After a brief period on one ward where I was seen by 3 or 4 doctors, all with differing views, I was transferred up to another ward. I was told it was important to send off stool samples to test for salmonella and did supply a sample and was told the results would be back a couple of days later. When I asked the doctor who came to see me around this time about the results I was told the sample had gone astray so there were no results to be seen. So the doctor who spent less than a minute with me, who I thought knew I was still suffering chronic diarrhoea, stomach pains and rear end bleeding said I was fit to go home. The truth was that I was glad to get out of there, came home nearly as bad as I was when I was admitted. I feel I received no treatment and now need to see my GP hoping for better service.

During my short stay on this second ward I asked for a shower and was directed to a shower room, unfortunately I had to point out to a nurse that there was what appeared to be excrement on the shower floor. In the early hours of the morning I was awakened by a strange old lady entering my cubicle and sitting down on my bed, she was obviously confused and didn’t know where she was, she nearly gave me a heart attack, but where were the staff who are supposed to be caring for the vulnerable patients?

I heard a foreign doctor who had come to attend to the patient in the next cubicle to me asking a nurse for some device the nurse didn’t recognise the name of, so the nurse had to take the doctor to a set of drawers and went through them all until the doctor recognised what they wanted and the nurse then told the doctor that we call this a canular, very worrying situation if a doctor can’t communicate even the simplest of things to staff.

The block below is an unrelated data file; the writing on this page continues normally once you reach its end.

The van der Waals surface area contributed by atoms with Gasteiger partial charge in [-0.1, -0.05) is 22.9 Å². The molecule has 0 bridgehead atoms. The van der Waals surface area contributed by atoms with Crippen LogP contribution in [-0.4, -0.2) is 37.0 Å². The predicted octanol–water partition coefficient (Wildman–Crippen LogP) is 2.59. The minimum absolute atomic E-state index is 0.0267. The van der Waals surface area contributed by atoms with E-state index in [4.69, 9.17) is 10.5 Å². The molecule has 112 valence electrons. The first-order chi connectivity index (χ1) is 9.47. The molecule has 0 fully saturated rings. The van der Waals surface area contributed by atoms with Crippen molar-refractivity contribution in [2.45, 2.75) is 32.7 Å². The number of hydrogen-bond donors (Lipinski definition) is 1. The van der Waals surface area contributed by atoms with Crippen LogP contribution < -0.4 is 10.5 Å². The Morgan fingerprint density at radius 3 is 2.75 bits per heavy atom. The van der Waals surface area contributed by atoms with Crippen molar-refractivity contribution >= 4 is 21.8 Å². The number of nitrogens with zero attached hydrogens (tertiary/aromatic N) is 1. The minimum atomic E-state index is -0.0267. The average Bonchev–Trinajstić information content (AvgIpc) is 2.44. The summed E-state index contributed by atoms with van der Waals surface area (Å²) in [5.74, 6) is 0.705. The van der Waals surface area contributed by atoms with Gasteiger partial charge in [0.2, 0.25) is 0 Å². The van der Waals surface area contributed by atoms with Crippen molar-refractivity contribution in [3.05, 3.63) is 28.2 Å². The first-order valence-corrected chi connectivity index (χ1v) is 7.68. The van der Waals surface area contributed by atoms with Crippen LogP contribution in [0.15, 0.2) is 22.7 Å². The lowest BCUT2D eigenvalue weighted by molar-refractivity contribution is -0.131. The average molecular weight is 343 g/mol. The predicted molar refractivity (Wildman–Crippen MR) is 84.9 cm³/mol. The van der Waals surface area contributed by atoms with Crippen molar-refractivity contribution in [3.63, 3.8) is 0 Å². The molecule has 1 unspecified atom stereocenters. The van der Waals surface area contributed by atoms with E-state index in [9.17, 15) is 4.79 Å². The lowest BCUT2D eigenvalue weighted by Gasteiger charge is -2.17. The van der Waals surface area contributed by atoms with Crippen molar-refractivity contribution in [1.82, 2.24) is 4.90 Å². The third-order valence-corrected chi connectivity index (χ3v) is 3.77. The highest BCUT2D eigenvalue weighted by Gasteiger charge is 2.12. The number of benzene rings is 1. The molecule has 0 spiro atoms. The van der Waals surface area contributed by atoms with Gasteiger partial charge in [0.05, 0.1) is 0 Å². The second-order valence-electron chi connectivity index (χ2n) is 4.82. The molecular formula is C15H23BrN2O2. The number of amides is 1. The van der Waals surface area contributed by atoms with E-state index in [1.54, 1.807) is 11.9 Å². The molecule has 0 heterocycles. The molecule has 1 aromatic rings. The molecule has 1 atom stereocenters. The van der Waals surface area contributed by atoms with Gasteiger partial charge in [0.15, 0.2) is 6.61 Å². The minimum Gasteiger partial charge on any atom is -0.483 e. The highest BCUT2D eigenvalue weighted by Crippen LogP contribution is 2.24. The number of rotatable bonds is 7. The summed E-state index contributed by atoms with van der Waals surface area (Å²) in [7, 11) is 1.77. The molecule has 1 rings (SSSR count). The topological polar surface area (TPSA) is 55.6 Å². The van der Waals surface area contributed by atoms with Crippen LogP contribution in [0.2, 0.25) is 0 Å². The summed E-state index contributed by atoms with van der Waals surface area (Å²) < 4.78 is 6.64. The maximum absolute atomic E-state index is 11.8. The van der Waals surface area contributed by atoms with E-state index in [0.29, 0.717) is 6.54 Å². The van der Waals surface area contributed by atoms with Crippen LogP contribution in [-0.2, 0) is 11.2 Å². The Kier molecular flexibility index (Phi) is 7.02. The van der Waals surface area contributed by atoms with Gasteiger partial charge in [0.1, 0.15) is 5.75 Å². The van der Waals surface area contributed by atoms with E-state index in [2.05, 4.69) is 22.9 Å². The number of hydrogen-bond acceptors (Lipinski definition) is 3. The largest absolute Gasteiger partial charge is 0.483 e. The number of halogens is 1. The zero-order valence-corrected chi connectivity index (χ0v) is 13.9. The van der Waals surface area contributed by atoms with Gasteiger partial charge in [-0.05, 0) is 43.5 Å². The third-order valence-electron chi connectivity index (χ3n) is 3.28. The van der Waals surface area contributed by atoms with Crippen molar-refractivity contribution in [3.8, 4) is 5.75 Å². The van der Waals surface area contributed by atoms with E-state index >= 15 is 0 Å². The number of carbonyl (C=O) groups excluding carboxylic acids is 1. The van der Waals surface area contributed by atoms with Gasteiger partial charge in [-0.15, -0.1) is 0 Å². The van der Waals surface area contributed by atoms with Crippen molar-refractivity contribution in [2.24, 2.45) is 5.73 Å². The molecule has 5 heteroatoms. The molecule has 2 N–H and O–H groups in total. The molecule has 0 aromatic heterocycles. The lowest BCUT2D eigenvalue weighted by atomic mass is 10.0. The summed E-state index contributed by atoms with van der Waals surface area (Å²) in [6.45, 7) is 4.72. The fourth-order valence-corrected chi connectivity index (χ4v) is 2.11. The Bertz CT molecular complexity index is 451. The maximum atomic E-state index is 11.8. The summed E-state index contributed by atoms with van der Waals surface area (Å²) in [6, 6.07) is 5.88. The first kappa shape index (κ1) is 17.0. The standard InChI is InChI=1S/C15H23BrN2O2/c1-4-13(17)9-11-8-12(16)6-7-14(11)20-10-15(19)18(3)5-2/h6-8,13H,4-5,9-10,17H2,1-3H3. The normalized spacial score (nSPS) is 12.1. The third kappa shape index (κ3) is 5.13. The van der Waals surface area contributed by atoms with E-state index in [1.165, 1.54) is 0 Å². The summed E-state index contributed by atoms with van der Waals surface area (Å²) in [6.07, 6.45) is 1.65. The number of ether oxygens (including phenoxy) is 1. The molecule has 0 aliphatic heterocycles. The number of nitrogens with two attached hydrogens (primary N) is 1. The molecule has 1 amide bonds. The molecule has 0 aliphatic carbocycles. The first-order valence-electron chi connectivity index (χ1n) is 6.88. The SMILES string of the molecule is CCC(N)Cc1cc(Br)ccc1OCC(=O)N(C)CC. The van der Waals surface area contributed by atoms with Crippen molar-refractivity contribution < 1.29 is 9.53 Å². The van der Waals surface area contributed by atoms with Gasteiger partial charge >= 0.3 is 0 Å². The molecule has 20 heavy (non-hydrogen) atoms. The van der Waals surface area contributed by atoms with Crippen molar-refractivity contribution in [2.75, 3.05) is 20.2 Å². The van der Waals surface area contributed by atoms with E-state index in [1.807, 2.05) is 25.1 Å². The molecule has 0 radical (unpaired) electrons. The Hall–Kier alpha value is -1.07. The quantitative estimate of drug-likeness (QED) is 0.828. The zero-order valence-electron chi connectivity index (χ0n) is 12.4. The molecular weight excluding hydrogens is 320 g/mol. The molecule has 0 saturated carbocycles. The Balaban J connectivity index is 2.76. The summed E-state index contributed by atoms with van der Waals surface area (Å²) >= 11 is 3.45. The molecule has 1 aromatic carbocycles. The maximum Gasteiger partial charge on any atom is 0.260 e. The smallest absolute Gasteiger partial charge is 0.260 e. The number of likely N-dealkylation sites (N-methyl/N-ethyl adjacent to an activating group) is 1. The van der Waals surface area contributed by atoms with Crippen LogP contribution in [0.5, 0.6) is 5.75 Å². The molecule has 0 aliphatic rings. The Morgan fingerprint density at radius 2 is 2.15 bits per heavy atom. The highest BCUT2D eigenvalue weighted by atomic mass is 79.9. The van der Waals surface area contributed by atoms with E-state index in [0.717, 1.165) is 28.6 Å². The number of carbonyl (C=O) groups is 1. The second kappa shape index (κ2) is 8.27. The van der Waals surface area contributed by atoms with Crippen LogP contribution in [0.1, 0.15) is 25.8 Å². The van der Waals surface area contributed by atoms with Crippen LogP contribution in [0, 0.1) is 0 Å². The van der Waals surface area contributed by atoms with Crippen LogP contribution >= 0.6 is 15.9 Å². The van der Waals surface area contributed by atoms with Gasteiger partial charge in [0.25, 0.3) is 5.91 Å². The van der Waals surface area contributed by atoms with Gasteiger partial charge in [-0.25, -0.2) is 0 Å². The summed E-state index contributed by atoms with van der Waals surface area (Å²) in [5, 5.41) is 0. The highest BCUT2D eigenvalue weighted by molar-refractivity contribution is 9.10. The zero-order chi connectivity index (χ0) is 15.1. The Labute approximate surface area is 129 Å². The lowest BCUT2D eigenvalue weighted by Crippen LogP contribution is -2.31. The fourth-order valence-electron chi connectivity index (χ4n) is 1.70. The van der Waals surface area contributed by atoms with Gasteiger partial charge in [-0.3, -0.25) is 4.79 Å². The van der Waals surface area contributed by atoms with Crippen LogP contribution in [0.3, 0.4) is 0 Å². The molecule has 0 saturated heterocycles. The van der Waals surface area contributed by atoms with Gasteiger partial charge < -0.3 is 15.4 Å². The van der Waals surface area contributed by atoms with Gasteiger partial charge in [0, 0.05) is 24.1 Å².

I’m disgusted that the hospital doesn’t seem to have any quality systems in place and what I saw was, in my opinion, a situation of unorganised mayhem. I witnessed on more than one occasion a patient’s alarm going unanswered for up to 45 minutes. I also heard violent verbal abuse of staff from at least 2 patients who I thought should really have been on a psychiatric ward. The staff were as good as they could have been under the circumstances.